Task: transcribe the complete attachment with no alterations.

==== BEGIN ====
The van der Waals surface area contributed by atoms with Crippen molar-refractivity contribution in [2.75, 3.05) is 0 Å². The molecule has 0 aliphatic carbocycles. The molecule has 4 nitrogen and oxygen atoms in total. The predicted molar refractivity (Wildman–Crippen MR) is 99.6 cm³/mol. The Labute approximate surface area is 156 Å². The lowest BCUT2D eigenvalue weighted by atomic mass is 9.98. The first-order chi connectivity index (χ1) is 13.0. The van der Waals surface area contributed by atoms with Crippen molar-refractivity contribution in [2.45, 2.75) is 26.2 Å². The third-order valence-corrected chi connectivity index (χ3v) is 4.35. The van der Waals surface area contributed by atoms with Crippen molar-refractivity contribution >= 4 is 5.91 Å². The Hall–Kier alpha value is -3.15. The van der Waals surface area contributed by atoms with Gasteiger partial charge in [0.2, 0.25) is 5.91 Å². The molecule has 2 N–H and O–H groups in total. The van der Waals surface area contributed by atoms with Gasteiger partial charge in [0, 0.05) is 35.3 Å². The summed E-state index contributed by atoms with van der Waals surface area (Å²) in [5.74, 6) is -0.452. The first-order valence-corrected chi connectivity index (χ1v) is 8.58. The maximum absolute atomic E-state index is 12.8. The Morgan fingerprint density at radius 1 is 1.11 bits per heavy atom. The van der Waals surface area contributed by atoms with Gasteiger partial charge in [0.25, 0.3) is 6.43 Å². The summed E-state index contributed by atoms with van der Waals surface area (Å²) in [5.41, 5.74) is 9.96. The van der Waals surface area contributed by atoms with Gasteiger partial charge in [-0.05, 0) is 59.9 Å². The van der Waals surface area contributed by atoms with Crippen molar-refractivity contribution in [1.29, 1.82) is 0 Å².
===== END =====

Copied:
The van der Waals surface area contributed by atoms with Crippen molar-refractivity contribution in [2.75, 3.05) is 0 Å². The molecule has 0 aliphatic carbocycles. The molecule has 4 nitrogen and oxygen atoms in total. The predicted molar refractivity (Wildman–Crippen MR) is 99.6 cm³/mol. The Labute approximate surface area is 156 Å². The lowest BCUT2D eigenvalue weighted by atomic mass is 9.98. The first-order chi connectivity index (χ1) is 13.0. The van der Waals surface area contributed by atoms with Crippen molar-refractivity contribution in [2.45, 2.75) is 26.2 Å². The third-order valence-corrected chi connectivity index (χ3v) is 4.35. The van der Waals surface area contributed by atoms with Crippen molar-refractivity contribution >= 4 is 5.91 Å². The Hall–Kier alpha value is -3.15. The van der Waals surface area contributed by atoms with Gasteiger partial charge in [0.2, 0.25) is 5.91 Å². The molecule has 2 N–H and O–H groups in total. The van der Waals surface area contributed by atoms with Gasteiger partial charge in [0, 0.05) is 35.3 Å². The summed E-state index contributed by atoms with van der Waals surface area (Å²) in [5.74, 6) is -0.452. The first-order valence-corrected chi connectivity index (χ1v) is 8.58. The maximum absolute atomic E-state index is 12.8. The Morgan fingerprint density at radius 1 is 1.11 bits per heavy atom. The van der Waals surface area contributed by atoms with Gasteiger partial charge in [0.25, 0.3) is 6.43 Å². The summed E-state index contributed by atoms with van der Waals surface area (Å²) in [5.41, 5.74) is 9.96. The van der Waals surface area contributed by atoms with Gasteiger partial charge in [-0.05, 0) is 59.9 Å². The van der Waals surface area contributed by atoms with Crippen molar-refractivity contribution in [1.29, 1.82) is 0 Å².